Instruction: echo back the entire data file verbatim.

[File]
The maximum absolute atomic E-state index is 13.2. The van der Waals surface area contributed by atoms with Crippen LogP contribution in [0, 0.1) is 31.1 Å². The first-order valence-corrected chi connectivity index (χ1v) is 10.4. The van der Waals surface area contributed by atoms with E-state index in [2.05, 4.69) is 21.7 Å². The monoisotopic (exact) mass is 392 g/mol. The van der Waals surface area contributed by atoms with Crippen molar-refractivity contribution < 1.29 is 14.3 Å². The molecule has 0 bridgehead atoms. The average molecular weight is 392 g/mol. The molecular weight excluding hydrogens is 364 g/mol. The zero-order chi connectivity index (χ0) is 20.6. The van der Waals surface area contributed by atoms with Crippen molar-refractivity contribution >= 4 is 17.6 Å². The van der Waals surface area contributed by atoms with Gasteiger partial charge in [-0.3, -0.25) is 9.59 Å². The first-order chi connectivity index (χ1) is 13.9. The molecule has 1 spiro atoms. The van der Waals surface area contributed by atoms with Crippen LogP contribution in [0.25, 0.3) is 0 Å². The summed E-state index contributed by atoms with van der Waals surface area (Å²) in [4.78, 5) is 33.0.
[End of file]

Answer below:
The maximum absolute atomic E-state index is 13.2. The van der Waals surface area contributed by atoms with Crippen LogP contribution in [0, 0.1) is 31.1 Å². The first-order valence-corrected chi connectivity index (χ1v) is 10.4. The van der Waals surface area contributed by atoms with E-state index in [2.05, 4.69) is 21.7 Å². The monoisotopic (exact) mass is 392 g/mol. The van der Waals surface area contributed by atoms with Crippen molar-refractivity contribution < 1.29 is 14.3 Å². The molecule has 0 bridgehead atoms. The average molecular weight is 392 g/mol. The molecular weight excluding hydrogens is 364 g/mol. The zero-order chi connectivity index (χ0) is 20.6. The van der Waals surface area contributed by atoms with Crippen molar-refractivity contribution >= 4 is 17.6 Å². The van der Waals surface area contributed by atoms with Gasteiger partial charge in [-0.3, -0.25) is 9.59 Å². The first-order chi connectivity index (χ1) is 13.9. The molecule has 1 spiro atoms. The van der Waals surface area contributed by atoms with Crippen LogP contribution in [0.25, 0.3) is 0 Å². The summed E-state index contributed by atoms with van der Waals surface area (Å²) in [4.78, 5) is 33.0.